If you’re a traveller, this is easy. Simply leave your own light behind. Hopefully, you are traveling with a reliable solar light. And if someone you meet is heading home, ask for his/her light too, so you can find a new home for it.
- Make one of your last stops a village that needs light.
- Find a Peace Corps volunteer. Lonely Planet mentions when a hostel or hotel hosts them.
- Keep an eye open for medical volunteers or other volunteers. You might ask around at hotels because they may host such volunteers.
Solar lights you can buy
Here are some solar lights to consider. The specs I list are from their respective product pages, so be aware that they may change.
Energizer® Solar™ LED Flashlight
This is my own beloved travel light.
- Rechargeable batteries powered by
- solar panel or cranking
- Carabiner Clip to hang light where needed 5 Hours of full sun powers light for ~2 Hours (I don’t know what “~” means.)
- 1 minute of cranking powers light for 4 minutes
- And my own comment:
it’s small, not heavy, and is easy to carry.
- Charge time of 8 hours yields a minimum of 6-12 hours of light
- Luci charges under direct sunlight and even under incandescent light
- Maintains a single charge for 3 months
- Ten white Light Emitting Diodes (LED’s) with 4000 mcd light source
- Two brightness levels to conserve battery life
- Flashing-light setting for emergency situations
- Delivers up to 80 lumens providing 15 sq ft of light
- The rechargeable lithium polymer battery pack can be charged while collapsed or expanded
- 300 – 500 cycle life
- Over charge/discharge protection
- Over current and short circuit protection
- Water Resistant PVC enclosure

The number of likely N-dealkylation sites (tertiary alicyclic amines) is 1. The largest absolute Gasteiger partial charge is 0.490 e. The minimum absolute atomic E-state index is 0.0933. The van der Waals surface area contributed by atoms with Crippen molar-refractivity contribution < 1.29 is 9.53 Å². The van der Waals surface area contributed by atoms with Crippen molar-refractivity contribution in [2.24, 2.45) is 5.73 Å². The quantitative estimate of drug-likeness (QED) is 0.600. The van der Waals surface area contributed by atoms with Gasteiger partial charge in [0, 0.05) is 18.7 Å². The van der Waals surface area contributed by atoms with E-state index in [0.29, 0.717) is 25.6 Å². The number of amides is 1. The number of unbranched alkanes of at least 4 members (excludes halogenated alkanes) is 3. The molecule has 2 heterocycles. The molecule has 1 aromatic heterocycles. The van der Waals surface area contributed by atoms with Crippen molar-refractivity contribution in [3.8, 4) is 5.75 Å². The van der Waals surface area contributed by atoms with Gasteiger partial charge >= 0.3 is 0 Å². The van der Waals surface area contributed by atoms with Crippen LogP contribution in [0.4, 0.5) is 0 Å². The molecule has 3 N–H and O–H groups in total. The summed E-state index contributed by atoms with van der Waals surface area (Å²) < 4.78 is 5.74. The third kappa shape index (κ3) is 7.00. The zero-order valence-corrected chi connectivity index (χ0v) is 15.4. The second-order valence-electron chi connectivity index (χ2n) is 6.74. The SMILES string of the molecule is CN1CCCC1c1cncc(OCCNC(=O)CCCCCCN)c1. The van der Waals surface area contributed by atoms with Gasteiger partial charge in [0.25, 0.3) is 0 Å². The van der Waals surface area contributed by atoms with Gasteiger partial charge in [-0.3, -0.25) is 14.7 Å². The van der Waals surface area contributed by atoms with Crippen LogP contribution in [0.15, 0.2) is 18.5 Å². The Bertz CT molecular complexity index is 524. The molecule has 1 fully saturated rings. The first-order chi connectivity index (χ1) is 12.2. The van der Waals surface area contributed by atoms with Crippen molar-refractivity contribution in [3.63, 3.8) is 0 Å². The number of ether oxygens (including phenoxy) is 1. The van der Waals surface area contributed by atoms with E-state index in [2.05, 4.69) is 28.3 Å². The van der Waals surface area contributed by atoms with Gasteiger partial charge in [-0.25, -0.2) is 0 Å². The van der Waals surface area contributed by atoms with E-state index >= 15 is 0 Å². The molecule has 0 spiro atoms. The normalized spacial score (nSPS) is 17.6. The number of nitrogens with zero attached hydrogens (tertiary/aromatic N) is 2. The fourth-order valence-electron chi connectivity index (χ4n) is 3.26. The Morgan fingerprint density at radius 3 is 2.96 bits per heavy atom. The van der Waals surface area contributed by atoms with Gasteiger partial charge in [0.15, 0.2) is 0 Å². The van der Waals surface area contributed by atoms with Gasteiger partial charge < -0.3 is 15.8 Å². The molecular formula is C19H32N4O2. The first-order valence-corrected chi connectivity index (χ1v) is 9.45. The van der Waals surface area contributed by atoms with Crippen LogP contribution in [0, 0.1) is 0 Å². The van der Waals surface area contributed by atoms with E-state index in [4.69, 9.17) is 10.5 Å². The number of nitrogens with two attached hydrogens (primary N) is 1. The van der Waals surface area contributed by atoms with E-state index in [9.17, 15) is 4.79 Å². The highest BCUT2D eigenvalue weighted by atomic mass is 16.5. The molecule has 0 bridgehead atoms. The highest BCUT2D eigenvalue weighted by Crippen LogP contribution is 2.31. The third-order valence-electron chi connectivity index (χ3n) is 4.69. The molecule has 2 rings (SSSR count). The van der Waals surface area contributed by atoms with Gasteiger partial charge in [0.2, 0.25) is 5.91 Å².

- Minimum lifespan of 2 years
- 4.5 Ounces
- 5″ Diameter
- 1″ Height Collapsed
- 4″ Height Open
- Open Panel Dimension – 3.35″x3.35″
- Dual Energy Source – Rechargeable batteries powered by solar panel or car adapter
- 5 hours of charging in the sun provides 3.5 hours of run time
- 2 hours of charging with AC car adapter provides 1 hour of run time
- Water Resistant
- And my own comment: it’s a large area light but it isn’t small to carry to a village
- Dual Energy Source – rechargeable batteries powered by solar panel or 3 D Alkaline batteries
- Choose bright area light or amber night light setting
- Folds out for 360° illumination or down for 180° light
- Solar panel folds out to maximize sun exposure for charging
- Powerful enough to light a room or campsite
- 5 hours of charging in th esun provides 2.5 hours of run time (high mode)
- 3 D alkaline batteries provide 165 hours of run time (high mode)
- And my comment: good room light. Towns can get batteries. Hopefully a leaky battery doesn’t destroy the light. I don’t know.
Not solar, but wind-up
Energizer® Carabiner Crank Light
The Energizer Weatheready® light
is powered by a windup crank and I think, is made to withstand water, but I don’t know how well.
- 3 Bright white LED’s
- 7 lumens
- 26 meters
- Convenient carabiner clip
- 1 minute of cranking provides 3 minutes of runtime
- Push button switch
- Runs on rechargeable batteries
- My comment: from reviews, I don’t believe you can count on the battery to store much power. However, I believe it will provide good light when you need it and can be counted on for that.
If you have first-hand experience with another solar light that you recommend, I hope you will note it here as a comment for others to know.